This should give them the confidence and stimulus to put these rules in place."
Under the previous IOC guidelines, approved in 2003, athletes who transitioned from male to female or vice versa were required to have reassignment surgery followed by at least two years of hormone therapy to be eligible to compete. Now, surgery will no longer be required, with female-to-male transgender athletes eligible to take part in men's competitions "without restriction".
Meanwhile, male-to-female transgender athletes will need to demonstrate that their testosterone level has been below a certain cut-off point for at least one year before their first competition.
"The overriding sporting objective is and remains the guarantee of fair competition."
"To require surgical anatomical changes as a precondition to participation is not necessary to preserve fair competition and may be inconsistent with developing legislation and notions of human rights," it added.
SAO PAULO, October 18 -- The state of Sao Paulo is on the cusp of an unprecedented water crisis stemming in part from one of the worst droughts in decades, leaving millions scrambling to find clean water sources.
On Friday, the city of Sao Paulo recorded its hottest temperature in more than 71 years, and 70 cities in the state are facing extreme drought, with 30 cities already on some sort of water rationing.
The problem stems from a lack of water at the Cantareira, a complex of reservoirs and small dams built in the 1970’s that are the primary source of water for more than 10 million people in the state.
The water levels at the Cantareira are now below four percent, the lowest in recorded history, and estimates on when it could totally dry range from November to March of next year. A visit to the town of Nazare Paulista revealed how bad things are, with the water lines under bridges visible, and abandoned cars appearing from the mud of what was once underwater.
In May, just a few weeks before the World Cup, and with the water levels nearing 10 percent, officials released what they called an emergency "dead volume" reserve of water into the Cantareira to boost volumes back up to above 20 percent. But with almost no rain, it went down to record lows. Officials are now debating if they want to release a second round of reserve water, as there are disagreements over whether it is healthy for drinking.
Re-using sewage water
The state of Sao Paulo is larger than the UK, has a population of 44 million equal to Kenya, and a local economy of nearly $700bn equal to the Netherlands. Residents of Itu, an old and historic municipality in Sao Paulo state, told Al Jazeera they had no other choice than to re-use sewage water to flush their toilets.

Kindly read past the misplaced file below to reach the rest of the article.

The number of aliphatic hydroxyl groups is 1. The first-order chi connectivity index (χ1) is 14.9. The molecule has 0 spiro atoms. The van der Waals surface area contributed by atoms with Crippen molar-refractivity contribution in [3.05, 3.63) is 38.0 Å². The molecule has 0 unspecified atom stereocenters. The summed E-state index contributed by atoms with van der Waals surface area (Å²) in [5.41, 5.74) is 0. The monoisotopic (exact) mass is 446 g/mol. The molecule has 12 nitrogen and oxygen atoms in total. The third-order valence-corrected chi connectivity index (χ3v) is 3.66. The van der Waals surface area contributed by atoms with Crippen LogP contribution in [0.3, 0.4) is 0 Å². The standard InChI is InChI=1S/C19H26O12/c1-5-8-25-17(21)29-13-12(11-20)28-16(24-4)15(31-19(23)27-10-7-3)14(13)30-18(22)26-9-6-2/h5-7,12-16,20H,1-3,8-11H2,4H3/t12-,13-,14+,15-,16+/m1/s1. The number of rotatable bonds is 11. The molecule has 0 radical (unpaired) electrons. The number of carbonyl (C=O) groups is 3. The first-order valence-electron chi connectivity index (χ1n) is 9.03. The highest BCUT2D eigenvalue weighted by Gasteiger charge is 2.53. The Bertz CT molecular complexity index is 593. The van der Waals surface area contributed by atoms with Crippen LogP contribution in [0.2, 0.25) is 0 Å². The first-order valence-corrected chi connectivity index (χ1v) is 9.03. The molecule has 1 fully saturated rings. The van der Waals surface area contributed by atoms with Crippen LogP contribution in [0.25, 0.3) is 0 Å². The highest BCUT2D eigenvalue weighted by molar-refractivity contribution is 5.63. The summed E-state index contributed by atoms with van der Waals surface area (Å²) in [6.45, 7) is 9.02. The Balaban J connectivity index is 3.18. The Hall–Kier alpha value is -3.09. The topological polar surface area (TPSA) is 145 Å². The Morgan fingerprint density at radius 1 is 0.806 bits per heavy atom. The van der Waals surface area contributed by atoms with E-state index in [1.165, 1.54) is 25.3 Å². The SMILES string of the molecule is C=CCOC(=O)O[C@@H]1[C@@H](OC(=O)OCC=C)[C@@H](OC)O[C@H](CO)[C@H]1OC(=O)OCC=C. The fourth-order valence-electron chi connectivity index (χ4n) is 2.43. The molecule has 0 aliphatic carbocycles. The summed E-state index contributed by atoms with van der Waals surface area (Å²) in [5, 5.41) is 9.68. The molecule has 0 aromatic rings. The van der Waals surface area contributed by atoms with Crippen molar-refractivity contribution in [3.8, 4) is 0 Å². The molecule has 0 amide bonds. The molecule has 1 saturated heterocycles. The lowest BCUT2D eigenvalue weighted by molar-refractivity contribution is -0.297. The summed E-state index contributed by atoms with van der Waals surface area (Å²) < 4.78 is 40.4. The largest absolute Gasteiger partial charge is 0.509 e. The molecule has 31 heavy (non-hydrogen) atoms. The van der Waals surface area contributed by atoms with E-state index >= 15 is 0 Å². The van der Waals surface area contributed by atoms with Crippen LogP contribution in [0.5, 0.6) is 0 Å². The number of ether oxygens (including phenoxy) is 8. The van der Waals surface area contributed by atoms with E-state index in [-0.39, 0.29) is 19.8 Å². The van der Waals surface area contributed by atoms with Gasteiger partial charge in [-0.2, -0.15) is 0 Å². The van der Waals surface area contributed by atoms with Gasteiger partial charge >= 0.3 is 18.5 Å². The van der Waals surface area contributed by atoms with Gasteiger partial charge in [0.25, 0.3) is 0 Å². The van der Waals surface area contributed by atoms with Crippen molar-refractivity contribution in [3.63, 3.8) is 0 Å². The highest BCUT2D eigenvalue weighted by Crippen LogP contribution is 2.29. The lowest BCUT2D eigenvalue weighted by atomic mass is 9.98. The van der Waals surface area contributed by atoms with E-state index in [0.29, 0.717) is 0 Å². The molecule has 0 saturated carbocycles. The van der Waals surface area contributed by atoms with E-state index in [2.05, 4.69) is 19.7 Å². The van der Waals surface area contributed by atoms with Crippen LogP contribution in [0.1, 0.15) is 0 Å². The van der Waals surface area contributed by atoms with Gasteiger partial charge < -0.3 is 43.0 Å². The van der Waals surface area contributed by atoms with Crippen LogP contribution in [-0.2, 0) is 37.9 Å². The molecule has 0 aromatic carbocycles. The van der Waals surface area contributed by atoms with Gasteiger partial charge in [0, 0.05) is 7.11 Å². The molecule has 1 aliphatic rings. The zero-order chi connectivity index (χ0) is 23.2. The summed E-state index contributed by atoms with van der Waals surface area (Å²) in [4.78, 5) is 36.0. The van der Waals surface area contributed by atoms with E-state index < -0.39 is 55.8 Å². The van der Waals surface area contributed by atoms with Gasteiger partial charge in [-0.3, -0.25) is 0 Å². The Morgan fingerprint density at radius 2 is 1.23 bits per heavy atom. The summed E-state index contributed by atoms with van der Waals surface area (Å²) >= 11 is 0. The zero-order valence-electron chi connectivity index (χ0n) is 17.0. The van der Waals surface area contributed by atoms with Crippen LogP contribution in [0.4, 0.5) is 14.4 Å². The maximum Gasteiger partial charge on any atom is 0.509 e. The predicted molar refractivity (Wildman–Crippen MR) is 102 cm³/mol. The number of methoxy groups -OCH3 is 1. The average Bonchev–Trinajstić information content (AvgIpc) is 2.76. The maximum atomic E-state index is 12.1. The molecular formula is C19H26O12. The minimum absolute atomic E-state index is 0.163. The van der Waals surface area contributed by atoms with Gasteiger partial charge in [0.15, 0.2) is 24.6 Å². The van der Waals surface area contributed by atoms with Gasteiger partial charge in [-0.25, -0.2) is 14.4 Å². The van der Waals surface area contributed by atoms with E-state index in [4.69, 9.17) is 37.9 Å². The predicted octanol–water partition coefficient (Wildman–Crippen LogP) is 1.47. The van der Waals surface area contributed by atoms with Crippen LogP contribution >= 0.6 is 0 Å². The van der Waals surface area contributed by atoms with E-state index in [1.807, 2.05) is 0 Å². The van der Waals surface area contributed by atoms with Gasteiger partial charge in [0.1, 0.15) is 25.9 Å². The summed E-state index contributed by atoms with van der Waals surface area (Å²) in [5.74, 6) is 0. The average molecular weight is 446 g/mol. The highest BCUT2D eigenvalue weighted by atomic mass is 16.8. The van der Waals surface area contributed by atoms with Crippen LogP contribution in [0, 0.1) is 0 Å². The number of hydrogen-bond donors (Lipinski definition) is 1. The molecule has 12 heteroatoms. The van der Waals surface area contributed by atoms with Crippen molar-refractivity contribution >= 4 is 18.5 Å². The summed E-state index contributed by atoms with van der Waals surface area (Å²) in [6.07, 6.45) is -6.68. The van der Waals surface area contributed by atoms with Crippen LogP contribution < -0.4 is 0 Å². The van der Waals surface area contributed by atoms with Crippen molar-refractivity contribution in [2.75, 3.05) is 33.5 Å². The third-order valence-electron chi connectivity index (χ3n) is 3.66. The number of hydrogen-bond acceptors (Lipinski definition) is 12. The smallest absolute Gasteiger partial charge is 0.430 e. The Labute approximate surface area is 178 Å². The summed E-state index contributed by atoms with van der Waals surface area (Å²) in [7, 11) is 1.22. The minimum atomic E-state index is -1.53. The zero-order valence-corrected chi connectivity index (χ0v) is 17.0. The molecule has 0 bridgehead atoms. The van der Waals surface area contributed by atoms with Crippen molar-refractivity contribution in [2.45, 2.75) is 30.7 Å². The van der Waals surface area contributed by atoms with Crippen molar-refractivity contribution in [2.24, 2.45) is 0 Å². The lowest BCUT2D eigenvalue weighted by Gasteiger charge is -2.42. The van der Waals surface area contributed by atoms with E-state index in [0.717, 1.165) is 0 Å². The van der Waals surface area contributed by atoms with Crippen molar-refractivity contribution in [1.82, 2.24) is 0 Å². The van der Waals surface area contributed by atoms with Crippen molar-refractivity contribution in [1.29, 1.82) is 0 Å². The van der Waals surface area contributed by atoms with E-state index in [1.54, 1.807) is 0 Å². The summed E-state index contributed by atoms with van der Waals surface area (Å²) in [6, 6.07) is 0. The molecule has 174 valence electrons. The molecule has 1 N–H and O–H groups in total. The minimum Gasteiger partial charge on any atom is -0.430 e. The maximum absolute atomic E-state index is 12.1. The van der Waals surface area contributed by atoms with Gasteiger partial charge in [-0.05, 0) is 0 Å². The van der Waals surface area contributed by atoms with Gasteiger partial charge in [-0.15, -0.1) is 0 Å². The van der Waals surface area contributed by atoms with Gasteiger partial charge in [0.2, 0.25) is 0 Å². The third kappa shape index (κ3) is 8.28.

On Friday, dozens of people appeared at a local ravine overgrown with shrubs, all desperate to get any water they could from an obscure water pipe, the only source in their neighbourhood.
Prisoners set some objects on fire and were using metal poles to cause damage to the 928-bed prison that housed more than 1,000 inmates at the time. Authorities initially reported that two men were decapitated, but later learned of a third prisoner who was killed the same way. The three men were not identified.
The revolt began before sunrise when a prison guard was captured during breakfast, Pinto said. Dozens of the prisoners climbed onto the building's rooftop, with their faces covered with white fabric. Local media images showed at least 30 rebellious inmates shouting while they beat men held with ropes around their necks, or whose hands were tied behind them. The rioting inmates waved banners emblazoned with the initials ‘PCC’ for a criminal prison gang formed in the 1990s.
Jairo Ferreira, a lawyer for the prison guards' union, told local news site CGN that at one point the inmates put the decapitated head of one victim on the lap of a custodian who was initially held hostage and later freed. Relatives arriving at the prison to visit inmates waited outside as night fell, trying to get information about their loved ones.
Ferreira said the prisoners rioted to demand better food and medical care in the prison.
One of the top authors of The Peet Journal is Pete McGea. As a native born Scotsman, Pete
Editor in Chief
As Editor in chief I manage and oversee the content produced for publications or websites. This includes reviewing all content produced, such as articles and photographs, developing strategies and style guidelines, and representing the brand at social events throughout the year. I work in an office-based environment and typically work full time, although they may be required to work additional hours, particularly around deadlines. I have a strong business acumen, excellent writing and proofreading skills, networking and interpersonal skills, and the ability to guide a team towards business goals. By the way, my name is Lora Smith.